29. The non-transitory computer-readable medium of claim 25, further comprising instructions for correcting phase and jitter distortions in the first and second sets of data subcarriers based on the first and second sets of pilot subcarriers.
Description
CROSS-REFERENCE TO RELATED APPLICATION

This application claims priority to U.S. provisional application having Ser. No. 60/592,748, filed Jul. 30, 2004, which is entirely incorporated herein by reference.

BACKGROUND OF THE INVENTION

1. Field of the Invention

The present disclosure is generally related to communication systems, and, more particularly, is related to wireless communication systems and methods.

2. Related Art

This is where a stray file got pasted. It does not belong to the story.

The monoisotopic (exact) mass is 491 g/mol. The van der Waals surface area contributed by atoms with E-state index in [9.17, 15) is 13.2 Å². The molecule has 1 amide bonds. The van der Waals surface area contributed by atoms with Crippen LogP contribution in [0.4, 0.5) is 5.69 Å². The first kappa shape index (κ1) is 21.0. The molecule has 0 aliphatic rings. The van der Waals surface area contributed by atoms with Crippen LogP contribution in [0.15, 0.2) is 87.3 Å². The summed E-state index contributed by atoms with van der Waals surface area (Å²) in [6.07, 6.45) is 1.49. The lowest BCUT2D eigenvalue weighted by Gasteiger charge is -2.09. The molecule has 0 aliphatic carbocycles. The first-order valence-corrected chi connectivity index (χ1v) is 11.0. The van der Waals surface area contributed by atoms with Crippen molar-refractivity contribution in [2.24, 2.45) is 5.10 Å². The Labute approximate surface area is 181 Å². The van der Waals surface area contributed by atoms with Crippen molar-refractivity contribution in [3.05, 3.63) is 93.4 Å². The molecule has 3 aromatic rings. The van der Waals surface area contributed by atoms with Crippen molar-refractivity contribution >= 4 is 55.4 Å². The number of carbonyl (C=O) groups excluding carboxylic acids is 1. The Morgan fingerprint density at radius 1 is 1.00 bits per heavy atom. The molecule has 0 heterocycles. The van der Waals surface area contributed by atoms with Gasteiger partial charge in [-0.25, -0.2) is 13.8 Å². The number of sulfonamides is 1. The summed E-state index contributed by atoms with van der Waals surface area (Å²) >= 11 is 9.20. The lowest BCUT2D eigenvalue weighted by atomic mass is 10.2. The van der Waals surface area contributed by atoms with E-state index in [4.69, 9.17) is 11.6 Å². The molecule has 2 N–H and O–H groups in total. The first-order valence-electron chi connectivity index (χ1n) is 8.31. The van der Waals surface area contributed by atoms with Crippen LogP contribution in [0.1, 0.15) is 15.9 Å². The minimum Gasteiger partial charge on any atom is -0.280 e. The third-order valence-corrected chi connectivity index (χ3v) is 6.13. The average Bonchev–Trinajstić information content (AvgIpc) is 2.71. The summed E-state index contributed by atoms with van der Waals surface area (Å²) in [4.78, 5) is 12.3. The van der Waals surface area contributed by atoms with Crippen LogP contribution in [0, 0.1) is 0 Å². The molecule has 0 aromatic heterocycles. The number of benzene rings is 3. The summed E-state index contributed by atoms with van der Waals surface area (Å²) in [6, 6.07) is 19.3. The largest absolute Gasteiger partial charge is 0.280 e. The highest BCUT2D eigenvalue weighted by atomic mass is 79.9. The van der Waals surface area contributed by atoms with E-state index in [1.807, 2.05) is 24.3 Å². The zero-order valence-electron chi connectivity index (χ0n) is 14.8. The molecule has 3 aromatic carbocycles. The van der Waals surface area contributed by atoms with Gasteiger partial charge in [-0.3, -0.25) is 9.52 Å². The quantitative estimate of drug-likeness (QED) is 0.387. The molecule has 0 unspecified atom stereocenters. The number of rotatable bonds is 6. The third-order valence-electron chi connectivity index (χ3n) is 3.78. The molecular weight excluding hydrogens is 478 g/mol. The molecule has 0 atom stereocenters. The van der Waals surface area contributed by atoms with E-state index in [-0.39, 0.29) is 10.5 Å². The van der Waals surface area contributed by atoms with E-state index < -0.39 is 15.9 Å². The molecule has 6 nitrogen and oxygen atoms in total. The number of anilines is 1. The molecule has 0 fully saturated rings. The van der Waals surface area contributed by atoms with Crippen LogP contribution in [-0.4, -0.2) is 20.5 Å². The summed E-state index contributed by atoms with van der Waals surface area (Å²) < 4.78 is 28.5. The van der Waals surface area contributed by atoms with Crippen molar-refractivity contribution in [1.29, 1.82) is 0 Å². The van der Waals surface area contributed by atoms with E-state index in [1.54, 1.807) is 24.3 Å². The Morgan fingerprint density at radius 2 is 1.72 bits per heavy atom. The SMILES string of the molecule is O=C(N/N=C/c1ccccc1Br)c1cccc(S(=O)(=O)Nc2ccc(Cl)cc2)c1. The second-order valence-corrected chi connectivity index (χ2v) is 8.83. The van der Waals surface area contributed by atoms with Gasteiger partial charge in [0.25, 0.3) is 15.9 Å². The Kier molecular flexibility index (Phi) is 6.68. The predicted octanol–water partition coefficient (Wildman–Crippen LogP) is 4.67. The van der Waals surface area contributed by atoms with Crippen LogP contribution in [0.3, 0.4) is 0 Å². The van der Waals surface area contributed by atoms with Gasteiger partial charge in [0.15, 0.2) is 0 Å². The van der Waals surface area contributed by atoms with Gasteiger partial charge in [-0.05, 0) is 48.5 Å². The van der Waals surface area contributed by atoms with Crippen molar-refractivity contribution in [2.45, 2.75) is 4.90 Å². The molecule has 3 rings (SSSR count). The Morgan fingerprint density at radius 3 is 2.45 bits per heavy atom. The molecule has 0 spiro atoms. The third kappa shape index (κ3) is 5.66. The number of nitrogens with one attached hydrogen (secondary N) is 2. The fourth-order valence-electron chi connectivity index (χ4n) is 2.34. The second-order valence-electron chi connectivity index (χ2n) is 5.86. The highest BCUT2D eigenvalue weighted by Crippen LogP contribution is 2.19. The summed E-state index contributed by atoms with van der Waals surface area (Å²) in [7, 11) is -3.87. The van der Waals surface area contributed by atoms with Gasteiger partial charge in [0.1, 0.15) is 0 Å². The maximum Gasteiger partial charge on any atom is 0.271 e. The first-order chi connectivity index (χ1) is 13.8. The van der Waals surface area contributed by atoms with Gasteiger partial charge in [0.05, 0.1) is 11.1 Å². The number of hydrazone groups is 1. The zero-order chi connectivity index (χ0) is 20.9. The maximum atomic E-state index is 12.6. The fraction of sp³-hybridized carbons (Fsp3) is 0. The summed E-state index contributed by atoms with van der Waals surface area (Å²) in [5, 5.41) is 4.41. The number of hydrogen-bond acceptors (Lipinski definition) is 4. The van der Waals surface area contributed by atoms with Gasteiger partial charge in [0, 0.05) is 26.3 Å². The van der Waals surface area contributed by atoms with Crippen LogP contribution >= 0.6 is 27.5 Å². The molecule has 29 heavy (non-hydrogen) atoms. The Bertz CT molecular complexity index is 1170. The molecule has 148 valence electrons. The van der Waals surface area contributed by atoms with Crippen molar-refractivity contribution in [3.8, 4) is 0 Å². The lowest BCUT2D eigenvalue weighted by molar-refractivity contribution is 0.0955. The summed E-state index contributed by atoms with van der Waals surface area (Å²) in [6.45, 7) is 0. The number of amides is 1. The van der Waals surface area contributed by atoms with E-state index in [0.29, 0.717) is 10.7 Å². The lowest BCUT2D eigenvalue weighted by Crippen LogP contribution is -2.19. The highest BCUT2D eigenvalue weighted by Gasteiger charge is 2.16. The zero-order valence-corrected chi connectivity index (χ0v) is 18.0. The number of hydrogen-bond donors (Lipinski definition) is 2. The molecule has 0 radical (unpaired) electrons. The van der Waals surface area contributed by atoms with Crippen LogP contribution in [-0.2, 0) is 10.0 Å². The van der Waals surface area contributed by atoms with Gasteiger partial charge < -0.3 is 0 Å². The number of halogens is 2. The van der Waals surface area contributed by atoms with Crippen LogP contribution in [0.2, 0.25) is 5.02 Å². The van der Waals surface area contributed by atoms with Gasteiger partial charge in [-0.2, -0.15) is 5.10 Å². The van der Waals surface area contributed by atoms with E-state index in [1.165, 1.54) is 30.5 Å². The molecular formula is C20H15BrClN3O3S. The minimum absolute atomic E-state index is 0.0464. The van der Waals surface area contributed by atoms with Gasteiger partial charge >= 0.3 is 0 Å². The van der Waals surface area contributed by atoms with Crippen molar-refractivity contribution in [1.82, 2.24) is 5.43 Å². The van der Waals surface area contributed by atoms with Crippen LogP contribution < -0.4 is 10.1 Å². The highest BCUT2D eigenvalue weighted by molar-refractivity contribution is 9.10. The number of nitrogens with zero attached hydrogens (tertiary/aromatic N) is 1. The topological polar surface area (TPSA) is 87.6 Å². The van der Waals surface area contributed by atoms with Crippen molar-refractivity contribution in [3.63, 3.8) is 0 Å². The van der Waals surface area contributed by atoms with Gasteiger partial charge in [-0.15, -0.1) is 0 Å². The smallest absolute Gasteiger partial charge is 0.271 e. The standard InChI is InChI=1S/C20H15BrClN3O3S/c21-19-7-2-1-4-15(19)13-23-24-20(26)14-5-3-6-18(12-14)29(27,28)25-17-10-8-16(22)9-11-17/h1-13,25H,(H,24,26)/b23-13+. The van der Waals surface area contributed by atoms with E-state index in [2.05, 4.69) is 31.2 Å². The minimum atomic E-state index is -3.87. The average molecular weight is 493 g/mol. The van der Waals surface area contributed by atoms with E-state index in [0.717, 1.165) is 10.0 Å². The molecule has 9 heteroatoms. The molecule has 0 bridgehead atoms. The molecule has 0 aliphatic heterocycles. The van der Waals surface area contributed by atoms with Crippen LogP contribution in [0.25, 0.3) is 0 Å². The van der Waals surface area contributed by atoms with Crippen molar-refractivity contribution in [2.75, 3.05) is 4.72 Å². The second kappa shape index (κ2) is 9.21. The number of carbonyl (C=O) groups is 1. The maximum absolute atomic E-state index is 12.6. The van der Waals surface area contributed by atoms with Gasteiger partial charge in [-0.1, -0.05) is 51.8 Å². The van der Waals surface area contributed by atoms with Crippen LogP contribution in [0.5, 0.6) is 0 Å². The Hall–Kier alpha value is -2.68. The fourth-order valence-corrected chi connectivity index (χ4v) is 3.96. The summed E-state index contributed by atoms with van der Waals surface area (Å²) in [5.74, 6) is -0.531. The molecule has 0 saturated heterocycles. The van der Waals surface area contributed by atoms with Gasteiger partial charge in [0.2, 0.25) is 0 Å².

Wireless communication systems are widely deployed to provide various types of communication, such as voice, data, and so on. These systems may be based on code division multiple access (CDMA), time division multiple access (TDMA), orthogonal frequency division multiplex (OFDM), or some other multiplexing techniques. OFDM systems may provide high performance for some channel environments. In OFDM systems, the high-speed data signals are divided into tens or hundreds of lower speed signals that are transmitted in parallel over respective frequencies within a radio frequency (RF) signal that are known as subcarrier frequencies (“subcarriers”). The frequency spectra of the subcarriers overlap so that the spacing between them is minimized. The subcarriers are also orthogonal to each other so that they are statistically independent and do not create crosstalk or otherwise interfere with each other. Further, each block of data is mapped into each subcarrier as frequency domain symbols. The symbol duration is much longer than the length of the channel impulse response so that inter-symbol interference is avoided by inserting a cyclic prefix for each OFDM symbol. Thus, OFDM is much less susceptible to data loss caused by multipath fading than other known techniques for data transmission. Also, the coding of data onto the OFDM subcarriers takes advantage of frequency diversity to mitigate loss from frequency-selective fading (e.g., if forward error correction (FEC) is applied).